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Riyadh and the Green Middle East

Riyadh and the Green Middle East

Monday, 25 October, 2021 - 10:00
Ghassan Charbel
Ghassan Charbel is the editor-in-chief of Asharq Al-Awsat newspaper

The Riyadh initiatives do not only concern Saudi Arabia. When a country with such economic, political and religious influence witnesses a comprehensive renaissance and a deep modernization process, it impacts its surroundings and provides a model for the ability to join the train of progress and to possess the necessary tools to create a strong economy that lays the foundations for prosperity and stability.


The battle for change led by Crown Prince Mohammed bin Salman, under the auspices of the Custodian of the Two Holy Mosques, King Salman bin Abdulaziz, has rebuffed the idea that the countries of the region are bound to remain outside the train of economic, scientific and technological development that shapes the future of the world.


The matter goes beyond making up for lost contracts, but rather lies in a decisive choice to be at the heart of progress, engage in it, and master its tools. It is a different way of approaching internal and external problems. It’s a process of changing mindsets and methods that extends from schools and universities to the work market, providing opportunities and attention to human well-being and quality of life.


Since the announcement of Saudi Vision 2030, Saudi Arabia has turned into an open workshop. A deliberate and bold initiative became the norm. The same years demonstrated the deep engagement of Saudi youth in the overall transformation process. In Riyadh, the sound of despair, which we can hear in many capitals in the region, is non-existent. We don’t hear a young Saudi man dreaming of emigration because the future seems bleak. The ability to transform major slogans into policies was further encouraged by the trust that bonds the Kingdom’s youth to Mohammed bin Salman after they realized his ability to transform dreams into numbers.


This is what a visitor to Riyadh sense when participating in the Green Middle East Summit, which is being held today ahead of the COP26 climate summit in Glasgow. Prior, Prince Mohammed confirmed the commitment of Saudi Arabia - the world’s largest oil exporter - to actively participate in combating global warming, with remarkable initiatives, which he launched at the Green Saudi Arabia forum.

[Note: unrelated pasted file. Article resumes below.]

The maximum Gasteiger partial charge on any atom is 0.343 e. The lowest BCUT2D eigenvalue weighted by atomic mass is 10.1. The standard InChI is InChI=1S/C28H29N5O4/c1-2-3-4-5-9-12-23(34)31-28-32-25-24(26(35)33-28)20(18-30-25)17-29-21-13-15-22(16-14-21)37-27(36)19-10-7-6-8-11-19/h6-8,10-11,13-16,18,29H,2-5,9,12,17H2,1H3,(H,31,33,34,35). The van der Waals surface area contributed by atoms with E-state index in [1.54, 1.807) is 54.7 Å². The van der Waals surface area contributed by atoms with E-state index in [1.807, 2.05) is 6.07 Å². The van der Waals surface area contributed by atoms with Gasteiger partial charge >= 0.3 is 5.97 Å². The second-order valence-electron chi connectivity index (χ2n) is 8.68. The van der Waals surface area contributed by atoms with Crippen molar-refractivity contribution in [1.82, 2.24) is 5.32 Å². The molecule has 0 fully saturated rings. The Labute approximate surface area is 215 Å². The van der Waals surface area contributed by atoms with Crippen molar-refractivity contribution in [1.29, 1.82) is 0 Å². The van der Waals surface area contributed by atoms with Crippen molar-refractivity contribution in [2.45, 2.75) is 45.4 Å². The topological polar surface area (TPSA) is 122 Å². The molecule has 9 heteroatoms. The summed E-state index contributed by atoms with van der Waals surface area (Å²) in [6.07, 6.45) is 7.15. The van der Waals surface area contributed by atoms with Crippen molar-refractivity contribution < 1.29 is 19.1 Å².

The Saudi Crown Prince announced that his country aims to reach net zero emissions by 2060, reduce carbon emissions by 278 million tons annually by 2030, and cultivate 40 billion additional trees under the Green Middle East Initiative. In Riyadh, climate change has topped the agenda, reflecting a new form of thinking in our region.


Only a decade ago, the political climate was the main obsession of journalists in this thorny part of the world called the Middle East. The reporter used to prepare their interviews with officials by enumerating crises and tensions. The region has always been generous in this regard. In recent years, the journalists inquired about the “Arab Spring”, its achievements and its woes… about international tensions, regional strife, al-Qaeda and ISIS, and the small armies roaming porous maps.


It would not have occurred to the journalist to ask the decision-maker, for example, what his government had done to address climate change. The official would have been surprised by such an odd question, when his government would have facing pressing needs and issues that drain its power and consume its time. Perhaps the question would have been an attempt to avoid more serious matters.


Years ago, during my travels in the “terrible” Middle East, a question repeatedly came to mind upon my return to the hotel at night. What will this or that capital look like in a decade or two? It did not usually take long for pessimism to overwhelm me.


I was picturing overcrowded cities in countries where unemployment rates have mounted, along with poverty, growing feelings of despair and frustration, and the spread of violence, with fearful governments, poor crops, generations tormented by a dead-end future, and people betting on the “boats of death” to abandon their homelands.


It was difficult to hope for a solution from abroad. Powerful countries are not charities. The world would not help those who do not take the initiative to help themselves. Moreover, importing ready-to-wear fashion to societies living in another historical era was not a solution. Governments seemed to be the captive of moments in time. Their behavior was limited to caretaking and uncoordinated reactions to problems that are multiplying and becoming more complicated at an unprecedented rate.


In fact, governments are not only responsible for their current citizens, but also for future generations, who will pay a heavy price if decision-makers settle for maneuvers to save themselves instead of formulating a long vision to save their countries. This demands a modern administration based on efficiency, fighting corruption, approving a phased plan and providing capabilities with mechanisms for oversight, evaluation and accountability.


The Climate Change Summit has imposed itself on the agenda. Scientists confirm that the world is threatened with catastrophe if it does not act quickly. Recent hurricanes and floods have given credence to their talk of the economic and political catastrophe that climate warming will produce if it is not curbed. They talk about a decline in crops, hunger and millions of migrations due to lack of bread, water and hope. Middle Eastern governments must act before it is too late, and Riyadh has taken a bold step in this direction.


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